There are dozens and dozens of things you should do when you visit Santa Fe. But if you do find your time here is limited, here are some of our favorite things to do in Santa Fe if you only have one day.
Breakfast at the Santa Fe Farmer’s Market
Waking up in Santa Fe is glorious. Even in summer the morning temperatures are cool, the sky is almost always clear. And the whole day is ahead of you!
Our one-day-in-Santa-Fe trip starts with one of the locals’ favorites, the Santa Fe Farmer’s Market. Even if you don’t need or want to buy the amazing produce, meat and other delectables, the Farmer’s Market is a great place to get a bite of breakfast that was grown here in New Mexico. We take pride in our food, so no matter what you eat from the market, it’s going to be good. (Not your speed? Try these Santa Fe Breakfast Spots.)
But even better than the food is the people watching. Santa Fe is a diverse community and it is entirely evident here. Many of the farmers come from families who have been in New Mexico for hundreds of years. You’ll pick up on the accent that is a legacy of Spanish settlers who came here in the 1600s and maybe get some great stories about the old days
You’ll see plenty of artists, old hippies, families and more. You’ll probably also spot lots of local chefs who are ordering produce for the week. If you see someone stocking up on a particular ingredient, ask them where they are cooking tonight. (Check out our restaurant guide!)
Morning on the Santa Fe Plaza
After breakfast, it’s time to take the 10-15 minute walk to the historic Plaza. The Plaza is the heart of Santa Fe, where there’s more than enough to see, do, eat, and buy. You won’t need your car — the downtown historic district is easily (and best) navigated on foot.
On the Plaza, locals play and tourists gather. First, take a moment to appreciate that you’re standing in the heart of the oldest capital city in the United States, which was founded in 1610. On the north side of the Plaza is the Palace of the Governors, which was built the same year.
Shopping in Santa Fe
Who could leave Santa Fe without taking home a keepsake or two? Since you’re right here on the Plaza, the Native American vendors along the Palace of the Governors offer jewelry, art, and other items made of natural materials from their pueblos. Many drive from hours away every day to display their hand-made wares. If you see something interesting, make sure to ask about how the piece was made or the particular symbols you see. The vendors are generally happy to talk to you and quite often tell interesting stories about where they are from and how they get their inspiration. Prices can be quite reasonable, too.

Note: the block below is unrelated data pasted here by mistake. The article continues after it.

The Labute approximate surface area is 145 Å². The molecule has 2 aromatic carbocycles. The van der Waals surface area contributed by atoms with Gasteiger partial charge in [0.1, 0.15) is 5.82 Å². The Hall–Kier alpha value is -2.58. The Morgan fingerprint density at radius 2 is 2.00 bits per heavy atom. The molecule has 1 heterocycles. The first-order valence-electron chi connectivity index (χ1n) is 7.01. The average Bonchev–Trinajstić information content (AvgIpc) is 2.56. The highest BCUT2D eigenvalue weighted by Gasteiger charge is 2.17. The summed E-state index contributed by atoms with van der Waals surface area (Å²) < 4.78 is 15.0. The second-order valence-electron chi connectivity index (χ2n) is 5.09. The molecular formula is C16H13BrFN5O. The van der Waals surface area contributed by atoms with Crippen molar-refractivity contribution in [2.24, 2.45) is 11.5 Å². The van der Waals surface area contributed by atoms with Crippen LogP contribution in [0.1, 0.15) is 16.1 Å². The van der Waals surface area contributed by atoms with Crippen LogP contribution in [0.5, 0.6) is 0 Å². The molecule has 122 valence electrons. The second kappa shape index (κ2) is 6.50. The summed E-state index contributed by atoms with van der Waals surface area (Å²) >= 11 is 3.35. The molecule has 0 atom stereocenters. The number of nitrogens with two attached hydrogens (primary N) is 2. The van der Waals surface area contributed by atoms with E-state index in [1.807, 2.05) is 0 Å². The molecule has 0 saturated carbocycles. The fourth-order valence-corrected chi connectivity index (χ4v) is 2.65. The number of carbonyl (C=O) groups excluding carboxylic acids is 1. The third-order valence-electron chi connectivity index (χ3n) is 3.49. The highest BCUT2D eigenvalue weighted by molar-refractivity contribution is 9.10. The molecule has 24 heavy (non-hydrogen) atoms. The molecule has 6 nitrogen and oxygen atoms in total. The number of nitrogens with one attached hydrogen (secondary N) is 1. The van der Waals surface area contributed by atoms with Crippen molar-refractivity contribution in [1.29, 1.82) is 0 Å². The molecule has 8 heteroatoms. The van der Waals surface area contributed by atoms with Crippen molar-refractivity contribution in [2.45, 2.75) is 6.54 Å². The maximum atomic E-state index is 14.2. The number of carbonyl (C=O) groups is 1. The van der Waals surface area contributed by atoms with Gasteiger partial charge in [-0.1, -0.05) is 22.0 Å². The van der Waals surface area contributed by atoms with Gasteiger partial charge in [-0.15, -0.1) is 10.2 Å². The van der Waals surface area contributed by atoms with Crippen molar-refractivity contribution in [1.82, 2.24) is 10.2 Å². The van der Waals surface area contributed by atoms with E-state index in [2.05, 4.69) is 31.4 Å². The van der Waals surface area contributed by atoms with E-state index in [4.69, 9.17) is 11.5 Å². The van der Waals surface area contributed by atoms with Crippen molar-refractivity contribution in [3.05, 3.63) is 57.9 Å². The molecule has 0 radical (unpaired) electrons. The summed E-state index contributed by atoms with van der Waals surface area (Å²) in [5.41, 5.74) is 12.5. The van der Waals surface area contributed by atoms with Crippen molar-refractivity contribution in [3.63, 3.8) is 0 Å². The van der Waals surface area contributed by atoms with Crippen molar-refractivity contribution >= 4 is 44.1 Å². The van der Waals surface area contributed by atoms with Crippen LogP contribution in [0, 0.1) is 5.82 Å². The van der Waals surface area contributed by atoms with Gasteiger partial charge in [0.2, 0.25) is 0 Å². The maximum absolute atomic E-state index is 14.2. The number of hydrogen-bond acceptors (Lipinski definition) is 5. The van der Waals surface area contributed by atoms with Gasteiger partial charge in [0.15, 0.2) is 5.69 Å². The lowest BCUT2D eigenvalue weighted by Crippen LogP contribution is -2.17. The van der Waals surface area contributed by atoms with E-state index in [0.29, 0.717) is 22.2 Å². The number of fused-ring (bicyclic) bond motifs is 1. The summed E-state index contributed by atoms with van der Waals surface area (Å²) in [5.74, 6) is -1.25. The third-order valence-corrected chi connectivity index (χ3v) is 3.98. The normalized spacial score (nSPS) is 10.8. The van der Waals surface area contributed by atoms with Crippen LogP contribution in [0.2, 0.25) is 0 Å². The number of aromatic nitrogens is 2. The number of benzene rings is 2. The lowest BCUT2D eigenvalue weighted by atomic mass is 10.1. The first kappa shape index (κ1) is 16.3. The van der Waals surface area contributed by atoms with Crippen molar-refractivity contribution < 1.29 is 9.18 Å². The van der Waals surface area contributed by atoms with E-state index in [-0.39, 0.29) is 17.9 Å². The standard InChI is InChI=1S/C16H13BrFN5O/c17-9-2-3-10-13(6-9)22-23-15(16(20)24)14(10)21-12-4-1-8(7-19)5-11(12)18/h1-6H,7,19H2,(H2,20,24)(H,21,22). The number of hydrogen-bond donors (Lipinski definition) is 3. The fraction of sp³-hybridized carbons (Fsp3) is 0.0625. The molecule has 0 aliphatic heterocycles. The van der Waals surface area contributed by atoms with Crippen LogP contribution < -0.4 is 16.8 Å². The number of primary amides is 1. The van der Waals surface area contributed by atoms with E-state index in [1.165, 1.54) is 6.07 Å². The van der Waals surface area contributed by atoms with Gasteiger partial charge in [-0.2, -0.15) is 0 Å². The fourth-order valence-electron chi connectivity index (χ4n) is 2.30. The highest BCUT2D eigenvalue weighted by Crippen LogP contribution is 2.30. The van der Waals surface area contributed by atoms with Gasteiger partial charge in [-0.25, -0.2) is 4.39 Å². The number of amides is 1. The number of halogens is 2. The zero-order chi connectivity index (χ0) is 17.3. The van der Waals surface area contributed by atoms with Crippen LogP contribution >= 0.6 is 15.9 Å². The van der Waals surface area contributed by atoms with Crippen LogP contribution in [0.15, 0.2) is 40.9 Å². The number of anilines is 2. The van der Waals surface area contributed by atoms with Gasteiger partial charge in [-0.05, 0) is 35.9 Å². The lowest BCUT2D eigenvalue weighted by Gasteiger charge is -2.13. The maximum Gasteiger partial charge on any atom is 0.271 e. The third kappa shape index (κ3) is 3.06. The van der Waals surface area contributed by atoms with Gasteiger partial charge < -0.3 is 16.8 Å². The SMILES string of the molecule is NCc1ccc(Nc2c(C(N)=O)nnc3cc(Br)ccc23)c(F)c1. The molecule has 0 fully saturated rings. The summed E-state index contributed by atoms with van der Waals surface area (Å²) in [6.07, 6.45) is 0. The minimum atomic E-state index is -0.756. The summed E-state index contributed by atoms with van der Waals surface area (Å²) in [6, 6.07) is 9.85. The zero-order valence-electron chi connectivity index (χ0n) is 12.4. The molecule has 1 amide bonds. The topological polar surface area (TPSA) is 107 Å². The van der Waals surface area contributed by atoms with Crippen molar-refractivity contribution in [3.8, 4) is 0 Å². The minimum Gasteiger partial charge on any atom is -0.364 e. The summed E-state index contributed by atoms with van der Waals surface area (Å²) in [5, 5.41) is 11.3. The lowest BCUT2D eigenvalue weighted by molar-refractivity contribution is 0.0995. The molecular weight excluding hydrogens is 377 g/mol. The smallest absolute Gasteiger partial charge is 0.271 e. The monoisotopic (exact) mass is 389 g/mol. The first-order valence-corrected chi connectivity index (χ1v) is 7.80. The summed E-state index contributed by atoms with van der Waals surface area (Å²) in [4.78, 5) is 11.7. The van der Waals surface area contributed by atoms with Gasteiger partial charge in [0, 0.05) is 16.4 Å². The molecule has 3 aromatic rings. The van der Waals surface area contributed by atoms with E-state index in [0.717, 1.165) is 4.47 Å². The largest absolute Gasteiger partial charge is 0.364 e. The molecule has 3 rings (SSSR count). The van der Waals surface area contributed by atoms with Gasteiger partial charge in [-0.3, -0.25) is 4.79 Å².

There is no shortage of shopping in Santa Fe! Wander up Lincoln Avenue to the west of the plaza to explore its many shops, then turn onto Marcy for even more. The area south of the Plaza — including Galisteo and Water streets — has some amazing shopping as well. You’ll find everything from boutique women’s clothing to Spanish antiques to authentic Zuni fetishes in the downtown area.
When Santa Fe was still part of Spain, Canyon road was where the first families in Santa Fe settled. Their small farms were nourished by the Santa Fe River (really a creek) and framed by the beautiful foothills. When artists began to flock to Santa Fe in the early 1900s, many chose Canyon Road as their home.
Today Canyon Road is home to dozens of art galleries and shops, ranging from fun and funky to seriously pricey. Regardless of the gallery’s pedigree, everyone is welcome to walk through each gallery and take in some of the best art you’ll find in the United States. Give yourself plenty of time to make the walk as there are more than 80 galleries in all. (Here are some of our favorites)
Pro tip: There are a couple small parking lots on Canyon Road, but if you are staying downtown, just walk. Make sure you have comfortable shoes, because the gallery row is about a mile and the sidewalks are uneven. If you are driving, go slow as there are people in the road and they are looking at the scenery.This article was posted by Cheryl Fallstead